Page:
03095-A: Cell-Specific Expression of MicroRNAs in Primary and Metastatic Canine Osteosarcoma

Grant Status: Open

Grant Amount: $16,194
Geoffrey Wood, DVM, PhD; University of Guelph
January 1, 2023 - June 30, 2024

Sponsor(s): Irish Setter Club of America Foundation, Irish Setter Club of Milwaukee, Inc., Gordon Setter Club of America, Inc., Mastiff Club of America In Honor of Dr. Sarah Bell

Breed(s): -All Dogs
Research Program Area: Oncology - Osteosarcoma
Donate to Support this Research Program Area

One Health: Yes


Tumors arising from bones (osteosarcoma) are common and highly aggressive cancers in dogs. Even with limb amputation surgery and chemotherapy, most dogs with osteosarcoma live less than a year, usually because the cancer spreads to the lungs. Investigators are studying small molecules called microRNAs, in tumors, blood, and other bodily fluids. Changes in levels of specific microRNAs can be used to detect cancer, predict survival, and predict response to therapies both in humans and dogs. These molecules are important in the workings of cells and can control malignant behavior in cancers. The research team has measured microRNAs in blood and tumor tissue and found differences in levels in dogs with osteosarcoma compared to healthy dogs, and also found that these molecules can predict survival time of dogs with osteosarcoma. Since these molecules help control how cancer cells behave, they are also potential targets for new therapies. A critical step towards considering microRNAs in novel treatments is to understand what cells within tumors produce them, both in the main bone site but also in the lungs where they spread and lead to death of the dog. The goal of this study is to determine which cell make microRNAs of interest in osteosarcoma by using a specialized microscopy technique. This knowledge will help understand how microRNAs are working in osteosarcoma cells as well as normal body cells and aid in developing treatments, early detection and monitoring of disease, and better prediction of how a dog will respond to therapy.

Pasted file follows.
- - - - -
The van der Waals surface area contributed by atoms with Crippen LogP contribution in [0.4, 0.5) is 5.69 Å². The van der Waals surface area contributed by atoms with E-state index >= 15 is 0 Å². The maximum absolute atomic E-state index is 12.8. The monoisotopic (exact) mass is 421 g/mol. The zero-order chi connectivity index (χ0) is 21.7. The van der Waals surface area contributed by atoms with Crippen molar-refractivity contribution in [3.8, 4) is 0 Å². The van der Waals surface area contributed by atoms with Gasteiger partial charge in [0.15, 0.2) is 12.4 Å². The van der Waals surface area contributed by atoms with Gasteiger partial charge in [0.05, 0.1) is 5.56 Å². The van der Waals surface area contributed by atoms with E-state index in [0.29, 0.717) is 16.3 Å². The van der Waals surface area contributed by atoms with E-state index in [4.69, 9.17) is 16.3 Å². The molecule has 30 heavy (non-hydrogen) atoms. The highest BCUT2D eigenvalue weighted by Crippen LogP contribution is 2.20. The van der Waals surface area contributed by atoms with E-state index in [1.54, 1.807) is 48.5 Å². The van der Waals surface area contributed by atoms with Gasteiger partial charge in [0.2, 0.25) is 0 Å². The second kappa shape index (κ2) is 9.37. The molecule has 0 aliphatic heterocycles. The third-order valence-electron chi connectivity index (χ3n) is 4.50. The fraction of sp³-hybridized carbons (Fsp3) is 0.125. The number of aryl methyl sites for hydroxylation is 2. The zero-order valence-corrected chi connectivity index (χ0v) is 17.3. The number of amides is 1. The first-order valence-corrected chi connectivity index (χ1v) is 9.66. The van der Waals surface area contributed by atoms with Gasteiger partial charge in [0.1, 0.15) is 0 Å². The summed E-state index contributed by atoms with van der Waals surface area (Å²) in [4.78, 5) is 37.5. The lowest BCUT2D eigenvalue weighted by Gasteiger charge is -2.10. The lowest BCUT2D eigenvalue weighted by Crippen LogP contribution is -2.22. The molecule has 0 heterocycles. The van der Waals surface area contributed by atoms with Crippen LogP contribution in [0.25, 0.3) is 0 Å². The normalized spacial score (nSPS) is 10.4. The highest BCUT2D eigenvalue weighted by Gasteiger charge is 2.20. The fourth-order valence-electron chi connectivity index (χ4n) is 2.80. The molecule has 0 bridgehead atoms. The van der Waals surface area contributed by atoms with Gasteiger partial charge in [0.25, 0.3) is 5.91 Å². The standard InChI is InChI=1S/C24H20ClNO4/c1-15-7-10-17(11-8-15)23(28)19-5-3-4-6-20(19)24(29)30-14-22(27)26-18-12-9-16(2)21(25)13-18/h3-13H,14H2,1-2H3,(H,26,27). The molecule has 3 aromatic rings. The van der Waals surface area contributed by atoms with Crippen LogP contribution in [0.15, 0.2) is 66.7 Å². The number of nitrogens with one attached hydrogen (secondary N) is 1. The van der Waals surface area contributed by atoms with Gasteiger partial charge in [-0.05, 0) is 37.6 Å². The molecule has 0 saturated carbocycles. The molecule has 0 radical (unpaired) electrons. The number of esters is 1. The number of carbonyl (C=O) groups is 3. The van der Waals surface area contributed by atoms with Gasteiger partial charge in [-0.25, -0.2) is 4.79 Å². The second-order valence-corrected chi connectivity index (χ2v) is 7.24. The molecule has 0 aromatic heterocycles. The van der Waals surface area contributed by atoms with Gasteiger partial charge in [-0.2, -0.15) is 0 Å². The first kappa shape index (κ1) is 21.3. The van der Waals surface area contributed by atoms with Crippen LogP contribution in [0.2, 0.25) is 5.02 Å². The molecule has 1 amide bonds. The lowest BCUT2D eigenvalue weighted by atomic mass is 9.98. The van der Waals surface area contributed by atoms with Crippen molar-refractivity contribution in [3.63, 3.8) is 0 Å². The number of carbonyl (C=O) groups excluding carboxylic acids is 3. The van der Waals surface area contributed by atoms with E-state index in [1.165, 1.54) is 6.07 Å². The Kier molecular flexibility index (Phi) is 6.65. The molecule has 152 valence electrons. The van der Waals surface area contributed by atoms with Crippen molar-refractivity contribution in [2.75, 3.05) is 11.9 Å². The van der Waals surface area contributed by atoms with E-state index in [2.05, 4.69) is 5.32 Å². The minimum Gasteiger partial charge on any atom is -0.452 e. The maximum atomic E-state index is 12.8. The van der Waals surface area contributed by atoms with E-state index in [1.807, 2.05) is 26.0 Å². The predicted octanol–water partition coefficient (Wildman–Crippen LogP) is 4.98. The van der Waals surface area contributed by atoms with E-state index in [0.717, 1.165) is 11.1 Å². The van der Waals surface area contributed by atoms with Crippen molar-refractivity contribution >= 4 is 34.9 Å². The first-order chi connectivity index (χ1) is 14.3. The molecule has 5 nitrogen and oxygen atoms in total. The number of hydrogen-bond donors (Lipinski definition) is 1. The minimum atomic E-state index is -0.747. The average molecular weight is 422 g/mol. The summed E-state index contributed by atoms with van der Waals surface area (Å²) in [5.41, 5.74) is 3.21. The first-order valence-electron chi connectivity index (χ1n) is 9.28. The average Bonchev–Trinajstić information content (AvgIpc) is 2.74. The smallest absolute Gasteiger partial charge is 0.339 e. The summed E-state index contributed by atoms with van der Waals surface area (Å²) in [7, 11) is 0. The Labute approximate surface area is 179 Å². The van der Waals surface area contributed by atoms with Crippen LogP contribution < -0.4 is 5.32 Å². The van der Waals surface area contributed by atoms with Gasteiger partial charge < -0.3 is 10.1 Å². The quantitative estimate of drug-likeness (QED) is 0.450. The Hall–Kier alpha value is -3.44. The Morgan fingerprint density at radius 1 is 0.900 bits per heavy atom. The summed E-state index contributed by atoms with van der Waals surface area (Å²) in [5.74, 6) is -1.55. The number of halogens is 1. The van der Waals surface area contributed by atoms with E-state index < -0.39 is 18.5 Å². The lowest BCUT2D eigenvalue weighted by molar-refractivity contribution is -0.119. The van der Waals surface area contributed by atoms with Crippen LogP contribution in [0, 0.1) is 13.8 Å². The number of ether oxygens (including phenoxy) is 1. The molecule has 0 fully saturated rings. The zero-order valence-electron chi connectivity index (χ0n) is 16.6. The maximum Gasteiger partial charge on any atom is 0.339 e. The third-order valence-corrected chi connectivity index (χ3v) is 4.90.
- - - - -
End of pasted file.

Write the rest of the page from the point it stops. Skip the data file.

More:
None at this time.

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